A useful tool in conversation is the staging of a question β€” specifically, a question for your conversation partner.

Sometimes a direct "Can you tell me about x?" is most useful.

And sometimes, it's useful to disguise it as a statement about yourself, almost as a kind of good-natured bait: "I wonder about x... we all approach it so differently, you know?" This style prompts your partner to almost impulsively explore the question internally, in the privacy of their own mind, without the pressure of needing to verbalize the formation of the answer as it comes. Then, if they want to offer a response, they may do so β€” again, without being under any kind of pressure at all.

Use this technique lightly. Maybe even just once per conversation. It's potent, but can get very old very quickly if done in an obvious manner. It's not a "bit", you know?

It's an example of allowing space and silence to be a part of the conversation. Not all conversations are best served as tight back-and-forths. Sometimes, silence is a useful addition to the table. Consider when Silence may be inviting you to leave an idea suspended in the air, resting there, as Silence works its magic upon it in full view of you and your conversation partner. A space for meditation.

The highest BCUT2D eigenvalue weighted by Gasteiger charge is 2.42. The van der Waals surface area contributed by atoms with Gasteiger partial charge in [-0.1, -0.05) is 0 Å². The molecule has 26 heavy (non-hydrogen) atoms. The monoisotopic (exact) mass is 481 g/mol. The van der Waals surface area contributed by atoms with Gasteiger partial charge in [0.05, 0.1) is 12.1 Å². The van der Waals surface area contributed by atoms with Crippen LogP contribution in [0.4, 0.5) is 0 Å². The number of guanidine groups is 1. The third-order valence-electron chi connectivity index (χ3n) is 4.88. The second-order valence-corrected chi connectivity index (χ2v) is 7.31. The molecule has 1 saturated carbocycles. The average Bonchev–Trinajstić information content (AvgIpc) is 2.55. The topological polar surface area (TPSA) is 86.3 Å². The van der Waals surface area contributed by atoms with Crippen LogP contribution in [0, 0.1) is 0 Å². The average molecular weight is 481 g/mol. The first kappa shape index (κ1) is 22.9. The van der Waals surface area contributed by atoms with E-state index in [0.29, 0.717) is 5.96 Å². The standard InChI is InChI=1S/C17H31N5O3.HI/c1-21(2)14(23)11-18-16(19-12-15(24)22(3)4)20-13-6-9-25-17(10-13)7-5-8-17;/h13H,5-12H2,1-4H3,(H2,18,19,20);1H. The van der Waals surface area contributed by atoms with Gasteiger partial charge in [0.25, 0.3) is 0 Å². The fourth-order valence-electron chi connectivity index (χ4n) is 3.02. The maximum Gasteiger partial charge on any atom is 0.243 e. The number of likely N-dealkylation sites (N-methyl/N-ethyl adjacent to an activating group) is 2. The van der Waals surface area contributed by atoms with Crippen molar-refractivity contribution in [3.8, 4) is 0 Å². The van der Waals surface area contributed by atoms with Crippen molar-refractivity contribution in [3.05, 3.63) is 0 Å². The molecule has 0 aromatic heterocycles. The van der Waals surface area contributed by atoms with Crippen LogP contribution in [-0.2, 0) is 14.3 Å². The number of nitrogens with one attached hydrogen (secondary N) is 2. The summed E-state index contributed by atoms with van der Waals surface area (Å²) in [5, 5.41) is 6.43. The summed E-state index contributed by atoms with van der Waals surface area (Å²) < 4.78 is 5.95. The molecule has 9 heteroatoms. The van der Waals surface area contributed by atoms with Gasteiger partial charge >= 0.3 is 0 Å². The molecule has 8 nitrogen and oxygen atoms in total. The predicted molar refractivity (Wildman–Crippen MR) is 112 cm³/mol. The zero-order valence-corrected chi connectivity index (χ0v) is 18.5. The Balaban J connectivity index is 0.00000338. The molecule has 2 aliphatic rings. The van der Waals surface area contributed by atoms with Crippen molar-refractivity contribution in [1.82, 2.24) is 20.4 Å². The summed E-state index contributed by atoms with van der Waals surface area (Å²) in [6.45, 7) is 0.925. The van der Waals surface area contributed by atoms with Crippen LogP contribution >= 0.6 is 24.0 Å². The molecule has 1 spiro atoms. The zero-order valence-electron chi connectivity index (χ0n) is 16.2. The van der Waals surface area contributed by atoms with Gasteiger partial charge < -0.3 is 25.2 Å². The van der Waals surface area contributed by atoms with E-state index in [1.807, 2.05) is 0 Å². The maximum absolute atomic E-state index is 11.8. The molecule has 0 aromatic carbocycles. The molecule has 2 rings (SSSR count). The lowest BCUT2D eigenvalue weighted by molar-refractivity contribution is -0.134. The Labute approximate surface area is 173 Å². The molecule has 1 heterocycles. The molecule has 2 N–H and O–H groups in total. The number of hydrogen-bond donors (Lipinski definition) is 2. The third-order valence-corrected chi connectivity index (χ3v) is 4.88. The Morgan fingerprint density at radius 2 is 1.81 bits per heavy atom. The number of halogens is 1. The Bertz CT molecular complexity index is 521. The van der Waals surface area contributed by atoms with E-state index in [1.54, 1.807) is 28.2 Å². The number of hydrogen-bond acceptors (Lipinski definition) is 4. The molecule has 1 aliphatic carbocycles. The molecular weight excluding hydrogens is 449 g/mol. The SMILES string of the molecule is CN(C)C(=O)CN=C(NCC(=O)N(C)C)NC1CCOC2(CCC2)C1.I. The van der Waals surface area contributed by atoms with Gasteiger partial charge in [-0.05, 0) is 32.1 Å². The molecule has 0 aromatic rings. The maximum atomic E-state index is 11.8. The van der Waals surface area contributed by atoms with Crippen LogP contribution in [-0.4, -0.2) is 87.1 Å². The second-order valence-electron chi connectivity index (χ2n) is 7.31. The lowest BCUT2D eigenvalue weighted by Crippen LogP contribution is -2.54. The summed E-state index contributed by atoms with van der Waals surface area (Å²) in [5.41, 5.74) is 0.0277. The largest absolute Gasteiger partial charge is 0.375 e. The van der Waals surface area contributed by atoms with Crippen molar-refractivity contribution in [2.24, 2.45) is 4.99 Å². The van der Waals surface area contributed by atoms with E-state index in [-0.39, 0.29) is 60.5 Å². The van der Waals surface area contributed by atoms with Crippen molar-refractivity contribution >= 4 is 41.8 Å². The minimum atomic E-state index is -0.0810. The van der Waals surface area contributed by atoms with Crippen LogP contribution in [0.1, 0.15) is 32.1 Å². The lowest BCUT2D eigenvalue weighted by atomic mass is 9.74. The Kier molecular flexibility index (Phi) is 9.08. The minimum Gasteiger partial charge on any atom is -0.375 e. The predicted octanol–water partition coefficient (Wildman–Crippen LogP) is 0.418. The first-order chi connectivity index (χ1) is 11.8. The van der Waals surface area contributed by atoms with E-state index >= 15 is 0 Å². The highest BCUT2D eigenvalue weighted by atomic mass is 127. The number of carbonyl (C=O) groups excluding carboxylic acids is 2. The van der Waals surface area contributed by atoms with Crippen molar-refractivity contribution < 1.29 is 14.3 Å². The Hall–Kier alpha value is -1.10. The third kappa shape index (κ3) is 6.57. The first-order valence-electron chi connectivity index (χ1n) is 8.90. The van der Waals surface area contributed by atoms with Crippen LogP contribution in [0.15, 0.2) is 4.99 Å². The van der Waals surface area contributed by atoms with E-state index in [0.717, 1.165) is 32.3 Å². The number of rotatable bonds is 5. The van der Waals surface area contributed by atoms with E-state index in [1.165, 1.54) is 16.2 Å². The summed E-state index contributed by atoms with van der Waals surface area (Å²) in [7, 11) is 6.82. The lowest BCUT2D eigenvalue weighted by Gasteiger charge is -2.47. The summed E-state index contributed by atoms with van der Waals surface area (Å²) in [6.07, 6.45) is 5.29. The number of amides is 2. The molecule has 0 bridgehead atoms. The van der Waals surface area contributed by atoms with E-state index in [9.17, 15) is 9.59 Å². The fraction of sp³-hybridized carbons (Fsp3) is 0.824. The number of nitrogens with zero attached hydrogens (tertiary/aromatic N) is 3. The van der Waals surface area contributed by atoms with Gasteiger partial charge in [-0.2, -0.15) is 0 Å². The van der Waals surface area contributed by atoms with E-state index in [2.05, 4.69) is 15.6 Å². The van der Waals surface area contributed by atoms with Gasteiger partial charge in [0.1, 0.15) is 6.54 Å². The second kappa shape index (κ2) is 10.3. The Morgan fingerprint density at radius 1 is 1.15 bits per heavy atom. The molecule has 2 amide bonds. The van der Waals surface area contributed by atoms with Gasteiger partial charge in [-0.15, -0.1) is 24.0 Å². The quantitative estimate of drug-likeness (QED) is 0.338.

This has the benefit of giving your conversation partner your unspoken blessing on their agency. They don't have to say something next.

The game is always about reducing friction between your conversation partner and what they want most to say. :) Deploy the full measure of your empathetic awareness and intelligence, in service of this goal. The expression of that which wants most to be said β€” this is potent medicine.

See also: wu wei; right action

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